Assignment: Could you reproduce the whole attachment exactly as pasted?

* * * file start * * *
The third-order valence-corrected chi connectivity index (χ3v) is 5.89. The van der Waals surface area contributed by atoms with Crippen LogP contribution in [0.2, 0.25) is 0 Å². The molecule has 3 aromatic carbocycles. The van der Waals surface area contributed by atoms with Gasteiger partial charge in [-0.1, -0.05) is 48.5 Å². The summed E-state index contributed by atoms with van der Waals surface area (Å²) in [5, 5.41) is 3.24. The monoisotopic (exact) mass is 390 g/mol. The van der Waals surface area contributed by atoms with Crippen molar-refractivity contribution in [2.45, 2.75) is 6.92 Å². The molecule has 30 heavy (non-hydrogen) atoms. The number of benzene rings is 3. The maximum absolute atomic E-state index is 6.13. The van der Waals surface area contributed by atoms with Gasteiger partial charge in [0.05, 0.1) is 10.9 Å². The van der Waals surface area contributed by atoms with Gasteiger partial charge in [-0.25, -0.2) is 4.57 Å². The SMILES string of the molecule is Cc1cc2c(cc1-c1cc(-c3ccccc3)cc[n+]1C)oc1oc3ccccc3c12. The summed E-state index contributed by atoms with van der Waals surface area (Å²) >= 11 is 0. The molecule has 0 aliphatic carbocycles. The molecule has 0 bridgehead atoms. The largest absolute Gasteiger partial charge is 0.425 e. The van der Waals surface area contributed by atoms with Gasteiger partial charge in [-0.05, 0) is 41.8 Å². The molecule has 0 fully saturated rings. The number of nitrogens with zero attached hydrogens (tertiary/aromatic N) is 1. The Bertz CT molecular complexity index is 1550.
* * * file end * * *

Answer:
The third-order valence-corrected chi connectivity index (χ3v) is 5.89. The van der Waals surface area contributed by atoms with Crippen LogP contribution in [0.2, 0.25) is 0 Å². The molecule has 3 aromatic carbocycles. The van der Waals surface area contributed by atoms with Gasteiger partial charge in [-0.1, -0.05) is 48.5 Å². The summed E-state index contributed by atoms with van der Waals surface area (Å²) in [5, 5.41) is 3.24. The monoisotopic (exact) mass is 390 g/mol. The van der Waals surface area contributed by atoms with Crippen molar-refractivity contribution in [2.45, 2.75) is 6.92 Å². The molecule has 30 heavy (non-hydrogen) atoms. The number of benzene rings is 3. The maximum absolute atomic E-state index is 6.13. The van der Waals surface area contributed by atoms with Gasteiger partial charge in [0.05, 0.1) is 10.9 Å². The van der Waals surface area contributed by atoms with Gasteiger partial charge in [-0.25, -0.2) is 4.57 Å². The SMILES string of the molecule is Cc1cc2c(cc1-c1cc(-c3ccccc3)cc[n+]1C)oc1oc3ccccc3c12. The summed E-state index contributed by atoms with van der Waals surface area (Å²) >= 11 is 0. The molecule has 0 aliphatic carbocycles. The molecule has 0 bridgehead atoms. The largest absolute Gasteiger partial charge is 0.425 e. The van der Waals surface area contributed by atoms with Gasteiger partial charge in [-0.05, 0) is 41.8 Å². The molecule has 0 fully saturated rings. The number of nitrogens with zero attached hydrogens (tertiary/aromatic N) is 1. The Bertz CT molecular complexity index is 1550.